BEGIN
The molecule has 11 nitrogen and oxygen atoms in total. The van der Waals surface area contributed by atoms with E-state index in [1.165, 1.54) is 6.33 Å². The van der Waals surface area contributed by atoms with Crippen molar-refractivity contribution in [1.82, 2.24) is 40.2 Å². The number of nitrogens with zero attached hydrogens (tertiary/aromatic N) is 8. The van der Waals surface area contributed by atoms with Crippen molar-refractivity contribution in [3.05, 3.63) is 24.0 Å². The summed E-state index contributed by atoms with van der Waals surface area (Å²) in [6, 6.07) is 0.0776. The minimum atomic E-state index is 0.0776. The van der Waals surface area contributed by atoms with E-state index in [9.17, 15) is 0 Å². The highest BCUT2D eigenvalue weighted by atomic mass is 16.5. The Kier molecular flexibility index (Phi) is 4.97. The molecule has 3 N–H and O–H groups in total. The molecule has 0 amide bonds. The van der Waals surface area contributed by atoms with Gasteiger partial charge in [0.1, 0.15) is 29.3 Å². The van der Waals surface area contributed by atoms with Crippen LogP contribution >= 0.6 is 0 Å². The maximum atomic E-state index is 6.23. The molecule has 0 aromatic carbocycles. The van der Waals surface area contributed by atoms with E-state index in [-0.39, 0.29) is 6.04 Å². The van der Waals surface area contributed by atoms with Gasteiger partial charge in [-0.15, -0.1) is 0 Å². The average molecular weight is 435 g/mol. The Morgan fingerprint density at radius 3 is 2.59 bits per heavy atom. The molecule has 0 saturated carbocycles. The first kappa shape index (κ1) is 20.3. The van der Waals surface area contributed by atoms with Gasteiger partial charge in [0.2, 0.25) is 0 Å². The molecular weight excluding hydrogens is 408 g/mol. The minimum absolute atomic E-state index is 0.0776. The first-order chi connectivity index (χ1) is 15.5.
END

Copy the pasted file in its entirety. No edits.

The molecule has 11 nitrogen and oxygen atoms in total. The van der Waals surface area contributed by atoms with E-state index in [1.165, 1.54) is 6.33 Å². The van der Waals surface area contributed by atoms with Crippen molar-refractivity contribution in [1.82, 2.24) is 40.2 Å². The number of nitrogens with zero attached hydrogens (tertiary/aromatic N) is 8. The van der Waals surface area contributed by atoms with Crippen molar-refractivity contribution in [3.05, 3.63) is 24.0 Å². The summed E-state index contributed by atoms with van der Waals surface area (Å²) in [6, 6.07) is 0.0776. The minimum atomic E-state index is 0.0776. The van der Waals surface area contributed by atoms with E-state index in [9.17, 15) is 0 Å². The highest BCUT2D eigenvalue weighted by atomic mass is 16.5. The Kier molecular flexibility index (Phi) is 4.97. The molecule has 3 N–H and O–H groups in total. The molecule has 0 amide bonds. The van der Waals surface area contributed by atoms with Gasteiger partial charge in [0.1, 0.15) is 29.3 Å². The van der Waals surface area contributed by atoms with Crippen LogP contribution >= 0.6 is 0 Å². The maximum atomic E-state index is 6.23. The molecule has 0 aromatic carbocycles. The van der Waals surface area contributed by atoms with E-state index in [-0.39, 0.29) is 6.04 Å². The van der Waals surface area contributed by atoms with Gasteiger partial charge in [-0.15, -0.1) is 0 Å². The average molecular weight is 435 g/mol. The Morgan fingerprint density at radius 3 is 2.59 bits per heavy atom. The molecule has 0 saturated carbocycles. The first kappa shape index (κ1) is 20.3. The van der Waals surface area contributed by atoms with Gasteiger partial charge in [0.2, 0.25) is 0 Å². The molecular weight excluding hydrogens is 408 g/mol. The minimum absolute atomic E-state index is 0.0776. The first-order chi connectivity index (χ1) is 15.5.